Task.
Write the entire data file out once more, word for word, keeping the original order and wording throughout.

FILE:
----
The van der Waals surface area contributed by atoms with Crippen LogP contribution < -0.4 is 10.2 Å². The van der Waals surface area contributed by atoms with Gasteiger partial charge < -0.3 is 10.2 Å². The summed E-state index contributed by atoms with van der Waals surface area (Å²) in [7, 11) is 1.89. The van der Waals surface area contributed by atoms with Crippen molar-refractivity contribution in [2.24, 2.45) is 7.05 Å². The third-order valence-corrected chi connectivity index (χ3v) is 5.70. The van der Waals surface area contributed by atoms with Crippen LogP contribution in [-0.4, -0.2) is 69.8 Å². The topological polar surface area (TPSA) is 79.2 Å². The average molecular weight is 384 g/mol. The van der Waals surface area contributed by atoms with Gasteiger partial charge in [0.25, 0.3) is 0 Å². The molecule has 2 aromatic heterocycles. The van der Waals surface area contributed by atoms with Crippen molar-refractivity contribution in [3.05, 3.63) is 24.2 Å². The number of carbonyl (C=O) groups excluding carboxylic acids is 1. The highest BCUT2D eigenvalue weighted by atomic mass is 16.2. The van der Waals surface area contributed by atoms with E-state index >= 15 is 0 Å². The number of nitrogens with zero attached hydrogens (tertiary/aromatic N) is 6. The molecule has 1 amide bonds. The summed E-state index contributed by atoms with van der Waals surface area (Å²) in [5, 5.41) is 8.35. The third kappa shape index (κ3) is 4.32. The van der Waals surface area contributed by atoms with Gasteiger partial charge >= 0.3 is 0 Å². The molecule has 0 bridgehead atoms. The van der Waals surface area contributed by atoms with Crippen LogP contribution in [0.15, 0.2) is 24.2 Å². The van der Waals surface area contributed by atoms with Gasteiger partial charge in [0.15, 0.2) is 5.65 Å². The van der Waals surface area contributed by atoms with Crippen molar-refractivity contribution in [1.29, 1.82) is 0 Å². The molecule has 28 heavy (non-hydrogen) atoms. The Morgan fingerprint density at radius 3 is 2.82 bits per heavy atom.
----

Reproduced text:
The van der Waals surface area contributed by atoms with Crippen LogP contribution < -0.4 is 10.2 Å². The van der Waals surface area contributed by atoms with Gasteiger partial charge < -0.3 is 10.2 Å². The summed E-state index contributed by atoms with van der Waals surface area (Å²) in [7, 11) is 1.89. The van der Waals surface area contributed by atoms with Crippen molar-refractivity contribution in [2.24, 2.45) is 7.05 Å². The third-order valence-corrected chi connectivity index (χ3v) is 5.70. The van der Waals surface area contributed by atoms with Crippen LogP contribution in [-0.4, -0.2) is 69.8 Å². The topological polar surface area (TPSA) is 79.2 Å². The average molecular weight is 384 g/mol. The van der Waals surface area contributed by atoms with Gasteiger partial charge in [0.25, 0.3) is 0 Å². The molecule has 2 aromatic heterocycles. The van der Waals surface area contributed by atoms with Crippen molar-refractivity contribution in [3.05, 3.63) is 24.2 Å². The number of carbonyl (C=O) groups excluding carboxylic acids is 1. The highest BCUT2D eigenvalue weighted by atomic mass is 16.2. The van der Waals surface area contributed by atoms with E-state index >= 15 is 0 Å². The number of nitrogens with zero attached hydrogens (tertiary/aromatic N) is 6. The molecule has 1 amide bonds. The summed E-state index contributed by atoms with van der Waals surface area (Å²) in [5, 5.41) is 8.35. The third kappa shape index (κ3) is 4.32. The van der Waals surface area contributed by atoms with Gasteiger partial charge >= 0.3 is 0 Å². The molecule has 0 bridgehead atoms. The van der Waals surface area contributed by atoms with Crippen LogP contribution in [0.15, 0.2) is 24.2 Å². The van der Waals surface area contributed by atoms with Gasteiger partial charge in [0.15, 0.2) is 5.65 Å². The van der Waals surface area contributed by atoms with Crippen molar-refractivity contribution in [1.29, 1.82) is 0 Å². The molecule has 28 heavy (non-hydrogen) atoms. The Morgan fingerprint density at radius 3 is 2.82 bits per heavy atom.